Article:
Timeline of Glial Scar Formation and The Transformation of Scar-Forming Astrocytes

Astrocytic Activation Within Hours

Regardless of the cause of SCI, injury directly damages neural tissue and induces tissue ischemia, which is caused by vascular trauma and tissue swelling (Tator and Koyanagi, 1997; Mautes et al., 2000; Norenberg et al., 2004). These damaged cells release ATP, which acts on a variety of purinergic receptors expressed by astrocytes, microglia, oligodendrocytes and oligodendrocyte precursor cells (OPCs) and triggers the activated states of these cells (Franke et al., 2001; James and Butt, 2002). Additionally, astrocyte activation can also be triggered and amplified by multiple inflammatory factors, including TNF, IFN-γ, IL-6, and IL-1β (Liddelow et al., 2017). Astrocyte activation may occur immediately after SCI, since many studies show that some indicators of astrocyte activation [glial fibrillary acidic protein (GFAP), GFAP mRNA, pSTAT3, NF-κB and chondroitin sulfate proteoglycans (CSPGs)] significantly increase within a few hours of CNS insults, in both brain injuries and SCI (Brambilla et al., 2005, 2009; O’Callaghan et al., 2014; Takano et al., 2014). The early astrocyte activation in SCI is even stronger than that in brain injuries (Schnell et al., 1999). Morphologically, most reactive astrocytes are essentially similar to normal astrocytes in the uninjured spinal cord, but reactive astrocytes differ from normal ones in cellular hypertrophy and overexpression of GFAP (Wanner et al., 2013).

Glial Scar Formation Within Days

Beginning at 1–2 days after injury, some reactive astrocytes rapidly proliferate and densely populate the area around the lesion core within a 7–10-day period of glial scar formation (Wanner et al., 2013). The proliferation of these astrocytes is the fastest 3–5 days after injury, slows 7 days after injury and is nearly stopped 14 days after injury. During this process, these astrocytes begin to extend elongated processes perpendicularly towards the lesion core. They gradually lose their domains and become dense to form a narrow (only several cell layers) limiting border (the glial scar) surrounding the lesion core (Herrmann et al., 2008; Wanner et al., 2013; Hara et al., 2017). Thus, these astrocytes transform into scar-forming astrocytes, which are quite different from reactive astrocytes in adjacent neural tissue (Khakh and Sofroniew, 2015). It is worth mentioning that most scar-forming astrocytes are newly proliferated (Zai and Wrathall, 2005). A recent quantitative analysis confirmed this view and showed that the number of astrocytic cell bodies in the glial scar is nearly twice that in the uninjured spinal cord. Additionally, this study also found a diminishing gradient of the proliferation and density of scar-forming astrocytes as the distance to the lesion core increases (Wanner et al., 2013). This topographical heterogeneity of scar-forming astrocytes and directionality of elongated processes indicate that reactive astrocytes may receive signals from the lesion core and phenotypically change into scar-forming astrocytes in response.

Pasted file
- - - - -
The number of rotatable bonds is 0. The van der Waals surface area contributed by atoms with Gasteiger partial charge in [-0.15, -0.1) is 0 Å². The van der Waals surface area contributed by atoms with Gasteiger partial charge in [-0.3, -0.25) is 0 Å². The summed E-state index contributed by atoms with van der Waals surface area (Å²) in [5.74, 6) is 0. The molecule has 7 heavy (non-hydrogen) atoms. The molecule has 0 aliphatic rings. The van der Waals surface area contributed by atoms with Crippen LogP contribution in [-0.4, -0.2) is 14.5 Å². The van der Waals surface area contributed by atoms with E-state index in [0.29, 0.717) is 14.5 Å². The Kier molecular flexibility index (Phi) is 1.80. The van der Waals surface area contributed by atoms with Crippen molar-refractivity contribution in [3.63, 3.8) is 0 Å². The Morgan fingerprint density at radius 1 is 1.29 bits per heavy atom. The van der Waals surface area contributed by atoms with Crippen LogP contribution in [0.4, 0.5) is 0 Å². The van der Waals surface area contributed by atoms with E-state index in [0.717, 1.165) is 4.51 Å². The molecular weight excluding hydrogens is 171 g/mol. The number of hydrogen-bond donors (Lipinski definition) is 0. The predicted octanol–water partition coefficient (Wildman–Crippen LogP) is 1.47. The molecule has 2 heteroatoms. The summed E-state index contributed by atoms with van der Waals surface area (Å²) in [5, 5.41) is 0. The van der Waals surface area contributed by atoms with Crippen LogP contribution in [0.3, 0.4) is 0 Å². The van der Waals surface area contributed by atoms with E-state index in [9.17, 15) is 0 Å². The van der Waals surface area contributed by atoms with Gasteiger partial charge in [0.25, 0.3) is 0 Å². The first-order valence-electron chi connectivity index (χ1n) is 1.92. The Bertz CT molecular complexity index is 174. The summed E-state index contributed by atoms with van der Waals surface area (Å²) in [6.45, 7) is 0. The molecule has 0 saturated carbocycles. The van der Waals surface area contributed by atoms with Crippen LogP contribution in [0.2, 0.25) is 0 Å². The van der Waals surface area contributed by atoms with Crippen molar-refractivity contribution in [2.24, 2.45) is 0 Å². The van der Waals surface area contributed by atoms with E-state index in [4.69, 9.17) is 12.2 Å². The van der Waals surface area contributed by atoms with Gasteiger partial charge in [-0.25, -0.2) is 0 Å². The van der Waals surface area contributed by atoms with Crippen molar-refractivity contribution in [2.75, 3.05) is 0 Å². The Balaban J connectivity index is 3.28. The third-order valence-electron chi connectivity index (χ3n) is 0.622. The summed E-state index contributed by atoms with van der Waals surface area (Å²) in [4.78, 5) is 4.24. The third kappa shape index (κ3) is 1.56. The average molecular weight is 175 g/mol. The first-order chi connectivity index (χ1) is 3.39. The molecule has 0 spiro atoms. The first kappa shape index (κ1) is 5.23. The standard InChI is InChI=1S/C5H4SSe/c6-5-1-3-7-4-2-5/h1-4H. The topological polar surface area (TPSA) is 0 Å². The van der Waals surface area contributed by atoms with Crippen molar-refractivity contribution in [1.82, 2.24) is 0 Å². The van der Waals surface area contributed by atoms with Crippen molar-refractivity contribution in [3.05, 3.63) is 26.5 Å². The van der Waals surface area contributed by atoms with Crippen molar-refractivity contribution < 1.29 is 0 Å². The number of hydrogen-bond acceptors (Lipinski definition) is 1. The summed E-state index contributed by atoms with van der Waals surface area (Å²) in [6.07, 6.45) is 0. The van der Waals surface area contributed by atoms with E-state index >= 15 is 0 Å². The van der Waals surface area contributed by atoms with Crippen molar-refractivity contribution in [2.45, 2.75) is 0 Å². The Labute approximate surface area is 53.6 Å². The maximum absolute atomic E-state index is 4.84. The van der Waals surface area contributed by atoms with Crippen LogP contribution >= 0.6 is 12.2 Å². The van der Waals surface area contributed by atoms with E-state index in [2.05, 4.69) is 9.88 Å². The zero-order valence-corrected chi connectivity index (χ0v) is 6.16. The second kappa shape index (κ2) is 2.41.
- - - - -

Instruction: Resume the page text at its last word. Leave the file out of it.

Glial Scar Maturation Within Weeks

The rapid proliferation of reactive astrocytes gradually stops approximately 2 weeks after injury. From 1 to 2 weeks to several weeks after injury, the glial scar becomes completely mature (Ren et al., 2017). Scar-forming astrocytes complete their phenotypic change and no longer orient their processes perpendicularly towards the lesion core but instead become more parallel and overlap with each other. Thus, they completely lose their domains and form a compact mature glial scar (Wanner et al., 2013). After this point, the SCI lesion begins to stabilize, and a long chronic phase of regeneration begins. It is worth mentioning that the STAT3 pathway, a master regulator of astrocyte activation and glial scar formation, also controls glial scar maturation (Ceyzériat et al., 2016; Escartin et al., 2019). In STAT3-KO mice, the elongated processes of scar-forming astrocytes remain perpendicular to the lesion core and do not become parallel to form a dense astrocytic scar border after SCI (Wanner et al., 2013).

Other Representative Components Associated with Scar-Forming Astrocytes

In addition to astrocytes, other components of the glial scar also play important roles in its formation. These components interact extensively with astrocytes. Some of them directly act on astrocytes, some are regulated by astrocytes and some are released by astrocytes. Although they are in the minority compared with scar-forming astrocytes, these components influence the activity and function of scar-forming astrocytes as well as other cell types and molecules in the glial scar. Following is a discussion of several representative components associated with scar-forming astrocytes and the interactions between them.

Microglia